calendar of events
- Science in History Seminar
- London PUS Seminar: Craig Cormick
- Lunchtime Lecture: Art for science's sake
- Fireworks in Ealing
- STS Seminar: Helen Curry
- London PUS Seminar: Steve Fuller
- Film Night: Jekyll and Hyde (1931)
- STS Seminar: Jack Stilgoe
- Should We Clone Neanderthals?
- 'Theatres of Science' workshop
- STS Seminar: Big Data; Big Deal
- Seminar: Sociology of Secrecy
- Will the Geek Inherit the Earth?
- Q&A PANEL: Taking Infection Seriously
- Darwin in London: Lecture
- Influence of Islam on Science: Lecture
- Panel: What Counts as Good Evidence for Policy?
- Film Night: Fantastic Voyage (1966)
- POSTPONED: Science in History Seminar: Simon Mitton
- Symposium: New History of Scienitfic Experience
- STS Seminar: David A Kirby
- STS Seminar: Andrew Balmer
- STS Seminar: Noortje Marres
- conference: Cultures of Ancient Science
- STS At AstroFest
- STS Seminar: Francesca Rochburg
- Past Imperfect Seminar
- PUS Seminar: Jean-Baptiste Gouyon
- Speak Out! Mental Health Documentary
- talk: Crystal Palace Dinosaurs
- STS Research Day
- Simon Werrett on early modern materials
- Crossing The Divides (Workshop)
The Department of Science and Technology Studies, UCL is an interdisciplinary centre for the integrated study of science's history, philosophy, sociology, communication and policy, located in the heart of London. Founded in 1921. Award winning for teaching and research, plus for our public engagement programme. Rated as outstanding by students at every level.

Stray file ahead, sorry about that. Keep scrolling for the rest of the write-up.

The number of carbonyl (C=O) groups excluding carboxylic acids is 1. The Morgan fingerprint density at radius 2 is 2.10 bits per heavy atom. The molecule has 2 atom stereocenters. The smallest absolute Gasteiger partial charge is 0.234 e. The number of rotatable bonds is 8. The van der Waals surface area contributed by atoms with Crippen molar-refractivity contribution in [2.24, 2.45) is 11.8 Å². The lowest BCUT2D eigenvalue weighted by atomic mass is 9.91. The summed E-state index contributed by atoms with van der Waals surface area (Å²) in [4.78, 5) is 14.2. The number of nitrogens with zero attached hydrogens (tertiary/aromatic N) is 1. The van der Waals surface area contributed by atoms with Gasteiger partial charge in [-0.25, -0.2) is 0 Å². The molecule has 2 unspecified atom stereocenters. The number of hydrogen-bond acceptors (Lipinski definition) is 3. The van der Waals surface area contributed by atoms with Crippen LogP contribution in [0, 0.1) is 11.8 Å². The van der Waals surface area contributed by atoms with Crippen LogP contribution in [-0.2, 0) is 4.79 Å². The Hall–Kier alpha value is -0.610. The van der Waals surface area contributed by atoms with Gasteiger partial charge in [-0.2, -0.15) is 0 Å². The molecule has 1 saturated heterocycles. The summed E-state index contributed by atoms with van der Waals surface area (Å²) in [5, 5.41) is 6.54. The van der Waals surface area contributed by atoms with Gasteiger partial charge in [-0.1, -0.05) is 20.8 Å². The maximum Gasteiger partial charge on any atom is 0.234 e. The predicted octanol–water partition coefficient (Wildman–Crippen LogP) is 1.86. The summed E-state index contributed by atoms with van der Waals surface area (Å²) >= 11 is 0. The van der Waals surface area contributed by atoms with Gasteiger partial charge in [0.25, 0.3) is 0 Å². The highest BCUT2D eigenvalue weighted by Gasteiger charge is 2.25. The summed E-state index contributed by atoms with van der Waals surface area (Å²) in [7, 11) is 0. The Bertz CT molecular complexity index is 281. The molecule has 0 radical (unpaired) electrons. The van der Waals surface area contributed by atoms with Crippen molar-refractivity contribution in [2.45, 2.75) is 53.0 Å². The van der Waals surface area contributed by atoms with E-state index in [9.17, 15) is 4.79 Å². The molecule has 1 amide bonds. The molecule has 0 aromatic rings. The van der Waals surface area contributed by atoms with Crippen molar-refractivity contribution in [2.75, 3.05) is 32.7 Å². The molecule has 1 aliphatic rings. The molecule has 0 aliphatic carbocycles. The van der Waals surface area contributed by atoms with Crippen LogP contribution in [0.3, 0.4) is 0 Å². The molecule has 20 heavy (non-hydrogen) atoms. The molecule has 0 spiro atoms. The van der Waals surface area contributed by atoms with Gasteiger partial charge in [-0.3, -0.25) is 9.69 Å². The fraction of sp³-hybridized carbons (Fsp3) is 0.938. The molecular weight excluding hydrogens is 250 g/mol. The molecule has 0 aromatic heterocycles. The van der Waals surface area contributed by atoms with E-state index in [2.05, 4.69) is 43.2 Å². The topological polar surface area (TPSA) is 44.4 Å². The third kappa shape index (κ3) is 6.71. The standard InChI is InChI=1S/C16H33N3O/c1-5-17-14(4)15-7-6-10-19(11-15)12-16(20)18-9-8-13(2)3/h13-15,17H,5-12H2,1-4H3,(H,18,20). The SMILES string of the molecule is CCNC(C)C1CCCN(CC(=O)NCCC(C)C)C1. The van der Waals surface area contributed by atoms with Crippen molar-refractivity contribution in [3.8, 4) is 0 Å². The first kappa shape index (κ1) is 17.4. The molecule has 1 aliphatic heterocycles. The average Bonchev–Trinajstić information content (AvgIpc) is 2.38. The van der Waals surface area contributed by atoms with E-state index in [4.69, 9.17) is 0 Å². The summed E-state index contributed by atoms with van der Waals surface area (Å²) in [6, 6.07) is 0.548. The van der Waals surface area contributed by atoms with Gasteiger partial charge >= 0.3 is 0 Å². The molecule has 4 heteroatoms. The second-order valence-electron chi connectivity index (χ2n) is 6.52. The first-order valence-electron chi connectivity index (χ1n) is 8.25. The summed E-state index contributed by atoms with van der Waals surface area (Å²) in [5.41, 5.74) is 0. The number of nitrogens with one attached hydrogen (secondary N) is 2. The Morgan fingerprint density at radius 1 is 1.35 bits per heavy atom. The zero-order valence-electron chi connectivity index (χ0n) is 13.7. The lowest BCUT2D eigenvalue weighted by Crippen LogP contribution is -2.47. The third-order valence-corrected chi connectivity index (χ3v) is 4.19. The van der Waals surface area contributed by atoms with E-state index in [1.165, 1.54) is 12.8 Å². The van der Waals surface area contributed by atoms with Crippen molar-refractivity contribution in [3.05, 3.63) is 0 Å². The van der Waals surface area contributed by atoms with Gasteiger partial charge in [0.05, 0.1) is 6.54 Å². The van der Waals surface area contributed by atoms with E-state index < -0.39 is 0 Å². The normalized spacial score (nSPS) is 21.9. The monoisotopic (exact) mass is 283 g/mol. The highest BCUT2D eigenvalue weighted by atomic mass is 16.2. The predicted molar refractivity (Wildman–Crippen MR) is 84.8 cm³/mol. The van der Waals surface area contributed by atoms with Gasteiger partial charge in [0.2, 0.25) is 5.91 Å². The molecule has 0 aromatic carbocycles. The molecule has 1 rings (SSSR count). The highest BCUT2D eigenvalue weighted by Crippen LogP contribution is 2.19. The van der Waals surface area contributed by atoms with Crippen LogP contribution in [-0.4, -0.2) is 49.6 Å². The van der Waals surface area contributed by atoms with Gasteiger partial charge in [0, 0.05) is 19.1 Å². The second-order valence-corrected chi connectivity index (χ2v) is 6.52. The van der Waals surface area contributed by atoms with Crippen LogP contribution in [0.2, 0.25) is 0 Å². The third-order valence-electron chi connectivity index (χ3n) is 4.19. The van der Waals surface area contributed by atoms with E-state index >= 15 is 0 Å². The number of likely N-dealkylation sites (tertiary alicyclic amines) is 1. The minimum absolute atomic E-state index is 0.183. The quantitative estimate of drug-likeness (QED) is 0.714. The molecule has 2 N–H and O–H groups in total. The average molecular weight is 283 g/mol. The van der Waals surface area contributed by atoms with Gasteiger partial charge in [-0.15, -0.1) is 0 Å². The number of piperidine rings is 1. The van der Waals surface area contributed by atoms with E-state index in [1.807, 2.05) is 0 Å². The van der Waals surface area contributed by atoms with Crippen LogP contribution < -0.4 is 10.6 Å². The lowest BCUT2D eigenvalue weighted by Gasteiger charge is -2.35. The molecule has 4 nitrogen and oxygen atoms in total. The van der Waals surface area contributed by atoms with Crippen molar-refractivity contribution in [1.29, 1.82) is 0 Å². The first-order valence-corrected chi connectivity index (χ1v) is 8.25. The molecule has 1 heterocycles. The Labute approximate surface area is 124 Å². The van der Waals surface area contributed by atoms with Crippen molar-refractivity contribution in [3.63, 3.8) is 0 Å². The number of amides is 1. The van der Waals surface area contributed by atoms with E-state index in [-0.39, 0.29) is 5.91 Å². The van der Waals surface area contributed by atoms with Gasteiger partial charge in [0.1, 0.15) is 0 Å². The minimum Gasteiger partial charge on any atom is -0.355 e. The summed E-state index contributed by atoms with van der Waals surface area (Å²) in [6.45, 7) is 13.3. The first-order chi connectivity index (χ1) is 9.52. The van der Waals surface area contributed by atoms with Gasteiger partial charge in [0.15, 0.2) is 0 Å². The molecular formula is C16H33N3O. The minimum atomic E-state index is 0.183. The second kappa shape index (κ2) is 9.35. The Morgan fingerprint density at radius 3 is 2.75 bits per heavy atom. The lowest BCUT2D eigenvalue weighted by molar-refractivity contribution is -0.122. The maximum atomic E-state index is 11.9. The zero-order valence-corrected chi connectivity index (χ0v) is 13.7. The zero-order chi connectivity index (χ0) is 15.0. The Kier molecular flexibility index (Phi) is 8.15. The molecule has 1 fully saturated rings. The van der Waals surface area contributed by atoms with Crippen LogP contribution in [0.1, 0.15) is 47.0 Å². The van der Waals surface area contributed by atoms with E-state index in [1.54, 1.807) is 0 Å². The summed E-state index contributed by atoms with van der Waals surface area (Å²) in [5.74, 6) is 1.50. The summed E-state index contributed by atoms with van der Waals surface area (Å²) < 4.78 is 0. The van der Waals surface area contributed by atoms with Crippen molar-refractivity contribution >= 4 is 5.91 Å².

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STS Seminar: David A Kirby
Publication date: Jan 17, 2013 9:54:05 AM
Feb 18, 2013 4:15:00 PM
End: Feb 18, 2013 5:30:00 PM
Location: Garwood Lecture Theatre, South Wing
Darwin on the Cutting Room Floor: Evolution, Film Censorship, and the Hays Code
Speaker: David A Kirby, University of Manchester
Abstract: Before 1968, movie censor boards often dictated to filmmakers what scientific subjects they considered immoral or indecent for films. Examining the negotiations between censors, the entertainment industry and filmmakers reveals society's changing ideas about cinema’s and science’s role in influencing morality. In this talk I will utilize new work on the “cultural meanings of film censorship” to examine the historic censorship of evolutionary themes in American fiction films. Many early films, such as A Blind Bargain (1922), ran afoul of local and state censor boards for their inclusion of evolution and Darwinism. Evolutionary themes also fell victim to the notorious “Hays Code” that was administered from 1930-1968 by Hollywood’s official censorship organization –the Production Code Administration (PCA). This talk considers how films, including Murders in the Rue Morgue (1932), Island of Lost Souls (1932) and Dr. Renault’s Secret (1942), were modified before production or edited after release to play down their evolutionary themes in accordance with the PCA’s recommendations. I will also examine how the National Legion of Decency censured films, such as I Was a Teenage Werewolf (1957), whose evolutionary content they considered contrary to the Catholic Church’s teachings.
Page last modified on 17 jan 13 09:51 by Jo E Pearson
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